On 1996-02-18, Drew Dean posted a note [25] to the Risks forum detailing the findings of a group Princeton researchers. They had discovered a flaw that would allow a Java applet, after separate subversion of the Domain Name System, to make an arbitrary network connection. Sun responded quickly and prepared a patch [26] for the affected platforms, Win 95, Win NT, and several flavors of Unix. Sun's response is at [27].

[25] http://www.cs.princeton.edu/~ddean/java
[26] http://www.netscape.com/comprod/mirror/java-patch-download.html
[27] http://www.netscape.com/newsref/std/java_security.html

Security (4): The real story of Microsoft's Registration Wizard

I found the pointer to this engrossing account [28] (OK, it's engrossing if you are now or have ever been a programmer) on Rich Graves's Hack Microsoft page [29]. Written by Andrew Schulman , it gives the lowdown skinny on the Win95 Registration Wizard, first fingered in TBTF for 1995-05-23 [30]

[28] <ftp://ftp.ora.com/pub/examples/windows/win95.update/regwiz.html>
[29] <http://www.c2.org/hackmsoft/>
[30] <http://www.tbtf.com/archive/1995-05-23.html>

Security (5): Three-headed-dog night

>>From Edupage (1996-03-03):

> Researchers at Purdue University have discovered a flaw in the popular
> Kerberos computer-security system that affects the way Version 4 of the
> software creates the secret keys for encryption. The problem does not
> affect Version 5, unless it is run in a way that emulates Version 4. The
> software is supposed to select its keys randomly from among billions of
> numbers, but the problem occurs in the random-number generator, which is
> selecting from a much smaller pool of perhaps a million or so, making it
> much easier for an intruder to crack the key. "Basically, we can forge
> any key in a matter of seconds," says Purdue professor Eugene Spafford.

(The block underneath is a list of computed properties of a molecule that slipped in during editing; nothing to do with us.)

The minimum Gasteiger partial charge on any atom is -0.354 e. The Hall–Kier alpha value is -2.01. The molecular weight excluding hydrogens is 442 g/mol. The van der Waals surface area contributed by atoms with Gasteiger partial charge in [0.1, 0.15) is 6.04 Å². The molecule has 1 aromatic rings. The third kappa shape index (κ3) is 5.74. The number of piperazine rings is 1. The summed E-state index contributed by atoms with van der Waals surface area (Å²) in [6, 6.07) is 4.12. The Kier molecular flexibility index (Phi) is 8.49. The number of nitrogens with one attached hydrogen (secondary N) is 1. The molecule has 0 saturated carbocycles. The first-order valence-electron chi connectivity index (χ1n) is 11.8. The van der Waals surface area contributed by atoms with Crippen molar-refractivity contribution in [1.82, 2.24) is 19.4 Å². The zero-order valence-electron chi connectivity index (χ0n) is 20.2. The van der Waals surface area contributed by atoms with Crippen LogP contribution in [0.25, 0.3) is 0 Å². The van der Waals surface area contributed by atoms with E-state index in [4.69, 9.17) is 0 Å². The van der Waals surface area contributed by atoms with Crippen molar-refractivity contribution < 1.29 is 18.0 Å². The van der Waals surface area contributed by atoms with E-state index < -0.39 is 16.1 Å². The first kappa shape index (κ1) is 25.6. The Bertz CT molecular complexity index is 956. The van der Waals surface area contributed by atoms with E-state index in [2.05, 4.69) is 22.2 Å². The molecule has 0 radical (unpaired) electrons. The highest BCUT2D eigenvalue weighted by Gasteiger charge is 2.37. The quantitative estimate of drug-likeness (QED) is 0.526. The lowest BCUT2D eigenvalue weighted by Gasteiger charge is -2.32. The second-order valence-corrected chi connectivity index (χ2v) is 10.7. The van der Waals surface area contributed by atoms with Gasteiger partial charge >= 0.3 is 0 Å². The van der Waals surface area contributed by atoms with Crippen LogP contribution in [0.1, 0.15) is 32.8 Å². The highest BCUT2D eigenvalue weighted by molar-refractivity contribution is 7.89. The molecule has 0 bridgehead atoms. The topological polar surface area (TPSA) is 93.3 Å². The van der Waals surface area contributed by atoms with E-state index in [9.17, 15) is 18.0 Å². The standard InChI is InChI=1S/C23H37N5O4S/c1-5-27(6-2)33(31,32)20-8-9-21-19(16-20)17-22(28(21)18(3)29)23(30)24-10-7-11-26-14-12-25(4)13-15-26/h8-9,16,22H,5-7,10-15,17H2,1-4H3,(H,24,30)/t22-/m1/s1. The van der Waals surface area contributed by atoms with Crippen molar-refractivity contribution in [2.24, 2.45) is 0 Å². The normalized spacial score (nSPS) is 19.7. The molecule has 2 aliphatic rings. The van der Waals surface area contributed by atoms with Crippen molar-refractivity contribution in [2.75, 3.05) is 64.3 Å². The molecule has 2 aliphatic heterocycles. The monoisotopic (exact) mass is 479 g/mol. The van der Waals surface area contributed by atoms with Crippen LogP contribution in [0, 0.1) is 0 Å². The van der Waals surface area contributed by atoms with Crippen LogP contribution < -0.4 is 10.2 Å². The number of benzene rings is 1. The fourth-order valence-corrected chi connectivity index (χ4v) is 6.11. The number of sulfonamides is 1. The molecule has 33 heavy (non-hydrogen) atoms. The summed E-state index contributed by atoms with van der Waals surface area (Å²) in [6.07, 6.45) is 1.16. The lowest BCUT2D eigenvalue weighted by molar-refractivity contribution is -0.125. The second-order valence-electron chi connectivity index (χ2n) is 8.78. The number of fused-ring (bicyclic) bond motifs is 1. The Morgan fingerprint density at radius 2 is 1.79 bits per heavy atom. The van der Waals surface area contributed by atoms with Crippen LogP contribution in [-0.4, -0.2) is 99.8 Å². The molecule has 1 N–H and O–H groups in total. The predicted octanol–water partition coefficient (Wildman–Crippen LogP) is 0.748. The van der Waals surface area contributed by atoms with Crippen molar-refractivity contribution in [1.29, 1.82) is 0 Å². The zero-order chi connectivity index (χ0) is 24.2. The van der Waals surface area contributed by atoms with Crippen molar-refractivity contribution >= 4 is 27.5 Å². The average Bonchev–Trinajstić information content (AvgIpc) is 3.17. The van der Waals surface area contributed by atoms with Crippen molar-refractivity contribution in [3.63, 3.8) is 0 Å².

> The CERT Coordination Center at Carnegie Mellon University has issued an
> advisory on the problem -- CA-96.03 -- and recommends using "patches" to
> fix the flaw. < http://www.sei.cmu.edu/technology/cert.cc.html >
> (Chronicle of Higher Education 1 Mar 96 A29)


Thanks to those of you who wrote with suggestions and comments about the
style of URL references in TBTF. A good number took the time to say com-
plimentary things about the newsletter -- thanks for those too. There was
a wide wingspan of opinion and in the end I agreed with those of you who
expressed a view that can be characterized as "It's your newsletter, do
whatever you ruddy well want. Just keep on doing it." So be it.


>>TidBITS -- mail listserv@ricevm1.rice.edu without subject and with
> message: subscribe TidBITS Your Name .

>>Edupage -- mail listproc@educom.edu without subject and with
> message: subscribe edupage <your name> .

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Keith Dawson dawson dot tbtf at gmail dot com dawson@atria.com
Layer of ash separates morning and evening milk.


Copyright © 1994-2017 by Keith Dawson. Commercial use prohibited. May be excerpted, mailed, posted, or linked for non-commercial purposes.